Manuscripts should be submitted online at www.mdpi.com by registering and logging in to this website. Once you are registered, click here to go to the submission form. Manuscripts can be submitted until the deadline. All submissions that pass pre-check are peer-reviewed. Accepted papers will be published continuously in the journal (as soon as accepted) and will be listed together on the special issue website. Research articles, review articles as well as short communications are invited. For planned papers, a title and short abstract (about 100 words) can be sent to the Editorial Office for announcement on this website.

Submitted manuscripts should not have been published previously, nor be under consideration for publication elsewhere (except conference proceedings papers). All manuscripts are thoroughly refereed through a single-blind peer-review process. A guide for authors and other relevant information for submission of manuscripts is available on the Instructions for Authors page. Journal of Marine Science and Engineering is an international peer-reviewed open access monthly journal published by MDPI.

Please visit the Instructions for Authors page before submitting a manuscript. The Article Processing Charge (APC) for publication in this open access journal is 2200 CHF (Swiss Francs). Submitted papers should be well formatted and use good English. Authors may use MDPI's English editing service prior to publication or during author revisions.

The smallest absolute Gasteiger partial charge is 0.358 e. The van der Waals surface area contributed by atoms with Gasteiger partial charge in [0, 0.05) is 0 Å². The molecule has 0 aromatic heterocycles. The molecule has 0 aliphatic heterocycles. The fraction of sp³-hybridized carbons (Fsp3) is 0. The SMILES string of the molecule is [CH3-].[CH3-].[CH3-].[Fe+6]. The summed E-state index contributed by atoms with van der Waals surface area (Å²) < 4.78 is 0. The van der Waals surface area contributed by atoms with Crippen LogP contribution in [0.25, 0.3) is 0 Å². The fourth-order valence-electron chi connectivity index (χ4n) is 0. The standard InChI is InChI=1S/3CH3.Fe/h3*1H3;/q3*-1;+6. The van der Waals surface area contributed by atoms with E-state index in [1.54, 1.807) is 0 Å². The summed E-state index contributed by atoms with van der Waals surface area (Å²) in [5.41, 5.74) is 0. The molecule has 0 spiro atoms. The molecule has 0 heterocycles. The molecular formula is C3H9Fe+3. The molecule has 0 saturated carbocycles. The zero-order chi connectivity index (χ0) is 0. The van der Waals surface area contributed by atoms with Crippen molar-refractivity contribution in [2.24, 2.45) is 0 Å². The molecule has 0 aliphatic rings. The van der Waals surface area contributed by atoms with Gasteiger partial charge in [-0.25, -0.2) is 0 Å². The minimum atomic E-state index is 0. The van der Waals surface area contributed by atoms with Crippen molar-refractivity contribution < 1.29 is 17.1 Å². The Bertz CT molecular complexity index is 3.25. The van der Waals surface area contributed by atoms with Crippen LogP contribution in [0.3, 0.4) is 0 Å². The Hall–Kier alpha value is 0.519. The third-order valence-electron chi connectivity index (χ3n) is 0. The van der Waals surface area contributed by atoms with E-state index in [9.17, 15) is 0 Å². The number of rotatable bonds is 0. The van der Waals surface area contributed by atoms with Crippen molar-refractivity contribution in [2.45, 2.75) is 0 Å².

Keywords

  • Coastal barrier evolution, vulnerability and resilience
  • Evidence of non-linear barrier dynamics over distinct temporal scales
  • Beach and dune morphodynamics
  • Shoreline evolution from years to decades
  • Perturbations and (eco)geomorphic adaptation of beach–dune systems across timescales
  • Formation, evolution, and sealing of transgressive coastal dunes
  • Observations of coastal adaptation through different time scales
  • Impacts of climate and meteocean conditions variability on the beach-dune system
  • Cross-scale integration of coastal barrier change

Published Papers (5 papers)

Order results
Result details
Select all
Export citation of selected articles as:

Research

Article
Evolutionary Trajectories of Coastal Sand Barriers along the West Portuguese Coast during the Holocene
J. Mar. Sci. Eng. 2022, 10(12), 1894; https://doi.org/10.3390/jmse10121894 - 05 Dec 2022
Viewed by 428
Abstract
Coastal sand barriers are dynamic features with complex depositional sequences holding critical information regarding system response to disturbances at secular to millennial time scales. Here, the evolutionary trajectories of three barriers located along the Portuguese coast are reconstructed over the Middle to Late [...] Read more.